Funds in Malta

Malta Retail Funds

Introduction

Malta is an emerging fund jurisdiction that offers a favourable European onshore location for structuring and servicing retail and non-retail funds. The Malta Financial Services Authority (MFSA) is the single regulator of the financial services industry and has a reputation as a strong, efficient and approachable regulator. The MFSA is responsible for the licensing, regulating and supervision of all collective investment schemes. Malta‘s reputation has comparably cheaper set-up and listing costs, together with a beneficial tax treatment.

Malta has an established cluster of experienced and highly competent people involved with the formation and servicing of funds. There is a good pool of well-educated, multi-lingual and numerate staff that is keen to learn and be involved with financial services.

Malta became a member of the European Union in May 2004 and adopted the Euro on 1st January 2008. It has aligned its laws and regulations with the acquis communautaire governing financial services.

Malta has a favourable tax regime and a comprehensive Double Tax Treaty network. English is the official business language and all laws and regulations are published in English. The Maltese islands are situated in the heart of the Mediterranean and are easily accessible.

Malta Funds - UCITS

A Maltese registered Collective Investment Schemes (CIS) may be formed in a number of possible vehicles such as an open ended or closed ended corporate entity, a trust, and even a partnership. Apart from the locally oriented CISs Malta offers a good jurisdiction for UCITS schemes. EU membership in 2004 brought the European stamp of approval to Malta‘s financial legislation and it enabled passporting rights for Undertakings for Collective Investments in Transferrable Securities (UCITS) certified funds. Appropriately certified funds can be freely distributed and marketed in Malta and other EU jurisdictions.

The favoured vehicle for Maltese UCITS is the corporate entity with a variable share capital, known as SICAV. The setting up of such entity may be done through the appointment of a Maltese domiciled fund manager or else, to be able to have a designated management company in another state Malta offers the possibility of having self-managed funds combined with delegation arrangements. Self-managed funds must be formed as corporate entities and management would be the responsibility of the Board of Directors, which can in turn delegate a number of management functions to an external management company which is authorised in any EU Member State and recognised in Malta.

At licensing stage the Board is expected to clearly indicate the proposed delegation arrangements. Current practice suggests that as a minimum the Board must have at least one but preferably two local directors who satisfy the ‘fit and proper‘ competence criteria and must meet periodically in Malta. The Board should also retain the ultimate supervision of the risk management process through regular reporting to and from the management company and be involved in setting the fund‘s policies.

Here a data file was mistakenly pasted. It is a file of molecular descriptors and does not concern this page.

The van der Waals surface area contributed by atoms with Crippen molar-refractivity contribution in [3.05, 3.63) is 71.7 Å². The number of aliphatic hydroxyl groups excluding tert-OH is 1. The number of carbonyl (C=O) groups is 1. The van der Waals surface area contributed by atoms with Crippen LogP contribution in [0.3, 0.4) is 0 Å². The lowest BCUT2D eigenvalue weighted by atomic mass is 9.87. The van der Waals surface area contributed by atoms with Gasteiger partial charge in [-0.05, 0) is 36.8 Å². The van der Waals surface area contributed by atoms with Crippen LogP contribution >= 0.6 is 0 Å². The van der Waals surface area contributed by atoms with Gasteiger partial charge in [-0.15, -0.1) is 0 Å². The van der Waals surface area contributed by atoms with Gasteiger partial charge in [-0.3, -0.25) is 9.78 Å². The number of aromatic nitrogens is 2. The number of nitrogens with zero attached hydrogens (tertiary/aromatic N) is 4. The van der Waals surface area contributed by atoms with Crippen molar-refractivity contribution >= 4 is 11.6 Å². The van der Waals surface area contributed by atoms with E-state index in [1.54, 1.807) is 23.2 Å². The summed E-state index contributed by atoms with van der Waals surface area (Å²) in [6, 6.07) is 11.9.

Until now, UCITS have only been able to invest in other open-ended funds in limited circumstances. UCITS can now invest into other authorised UCITS and in other funds meeting qualifying criteria such that they provide a similar level of protection. UCITS funds of funds cannot invest into other funds of funds. Derivative funds are also now permitted. UCITS funds may now invest in derivatives dealt in on regulated markets and/or OTC derivatives provided that certain conditions are satisfied, including the creditworthiness of counterparties.

The original UCITS Directive applied only to the product, i.e. the fund, and not to the management company. The second Directive, the Management Directive is intended to bring management companies of UCITS into line with other investment firms which have had the benefit of the single passport under the Investment Services Directive. The Management Directive also provides a simplified marketing regime for UCITS which includes the introduction of a short form prospectus.

Taxation of funds

For tax purposes, a fund or a sub-fund of a collective investment scheme may be classified as a prescribed or a non-prescribed fund. Essentially a fund in a locally based scheme is classified as a prescribed fund if the value of the assets situated in Malta is at least 85% of the value of the total assets. Other licensed funds, including all funds in overseas based schemes, are classified as non-prescribed funds. All income of collective investment schemes is exempt from tax in Malta except for a withholding tax applicable to local investment income in the case of prescribed funds.

Local investment income (excluding dividends) derived by prescribed funds is subject to a final withholding tax being of 15% in the case of bank interest and 10% in the case of other investment income. Furthermore no tax is payable by the investors when they dispose of their investment or when they receive a dividend out of such profits.

On the other hand no tax is withheld on investment income received by non-prescribed funds. However, tax is payable by the Maltese resident investors in such funds when they dispose of their investment or when they receive a dividend.

This tax qualifies, subject in certain conditions, for a 15% rate under the final withholding tax system. Non-residents receiving dividends out of a locally based, non-prescribed scheme suffer no withholding tax on such income.

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